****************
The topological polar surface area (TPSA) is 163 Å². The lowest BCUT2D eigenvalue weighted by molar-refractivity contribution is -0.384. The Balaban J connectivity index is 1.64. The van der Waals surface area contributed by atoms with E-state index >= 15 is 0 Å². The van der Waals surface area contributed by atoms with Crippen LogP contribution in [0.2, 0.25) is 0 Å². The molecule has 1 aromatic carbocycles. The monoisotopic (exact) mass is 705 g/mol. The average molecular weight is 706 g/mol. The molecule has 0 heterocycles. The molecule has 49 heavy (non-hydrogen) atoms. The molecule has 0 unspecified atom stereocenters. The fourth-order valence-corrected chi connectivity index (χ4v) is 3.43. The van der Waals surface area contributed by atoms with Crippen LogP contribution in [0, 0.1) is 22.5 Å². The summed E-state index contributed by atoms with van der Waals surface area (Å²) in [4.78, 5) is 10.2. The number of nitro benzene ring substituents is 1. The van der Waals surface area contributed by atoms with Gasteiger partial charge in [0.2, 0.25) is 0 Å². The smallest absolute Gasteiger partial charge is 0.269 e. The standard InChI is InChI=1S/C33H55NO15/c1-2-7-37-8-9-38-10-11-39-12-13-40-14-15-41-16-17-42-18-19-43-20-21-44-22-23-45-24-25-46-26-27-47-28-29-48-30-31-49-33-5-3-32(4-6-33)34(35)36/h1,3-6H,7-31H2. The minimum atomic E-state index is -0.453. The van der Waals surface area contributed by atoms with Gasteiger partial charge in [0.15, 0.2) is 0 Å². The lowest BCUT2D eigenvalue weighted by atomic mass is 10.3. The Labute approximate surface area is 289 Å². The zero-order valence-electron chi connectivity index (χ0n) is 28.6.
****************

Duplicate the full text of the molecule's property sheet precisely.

The topological polar surface area (TPSA) is 163 Å². The lowest BCUT2D eigenvalue weighted by molar-refractivity contribution is -0.384. The Balaban J connectivity index is 1.64. The van der Waals surface area contributed by atoms with E-state index >= 15 is 0 Å². The van der Waals surface area contributed by atoms with Crippen LogP contribution in [0.2, 0.25) is 0 Å². The molecule has 1 aromatic carbocycles. The monoisotopic (exact) mass is 705 g/mol. The average molecular weight is 706 g/mol. The molecule has 0 heterocycles. The molecule has 49 heavy (non-hydrogen) atoms. The molecule has 0 unspecified atom stereocenters. The fourth-order valence-corrected chi connectivity index (χ4v) is 3.43. The van der Waals surface area contributed by atoms with Crippen LogP contribution in [0, 0.1) is 22.5 Å². The summed E-state index contributed by atoms with van der Waals surface area (Å²) in [4.78, 5) is 10.2. The number of nitro benzene ring substituents is 1. The van der Waals surface area contributed by atoms with Gasteiger partial charge in [0.2, 0.25) is 0 Å². The smallest absolute Gasteiger partial charge is 0.269 e. The standard InChI is InChI=1S/C33H55NO15/c1-2-7-37-8-9-38-10-11-39-12-13-40-14-15-41-16-17-42-18-19-43-20-21-44-22-23-45-24-25-46-26-27-47-28-29-48-30-31-49-33-5-3-32(4-6-33)34(35)36/h1,3-6H,7-31H2. The minimum atomic E-state index is -0.453. The van der Waals surface area contributed by atoms with Gasteiger partial charge in [0.15, 0.2) is 0 Å². The lowest BCUT2D eigenvalue weighted by atomic mass is 10.3. The Labute approximate surface area is 289 Å². The zero-order valence-electron chi connectivity index (χ0n) is 28.6.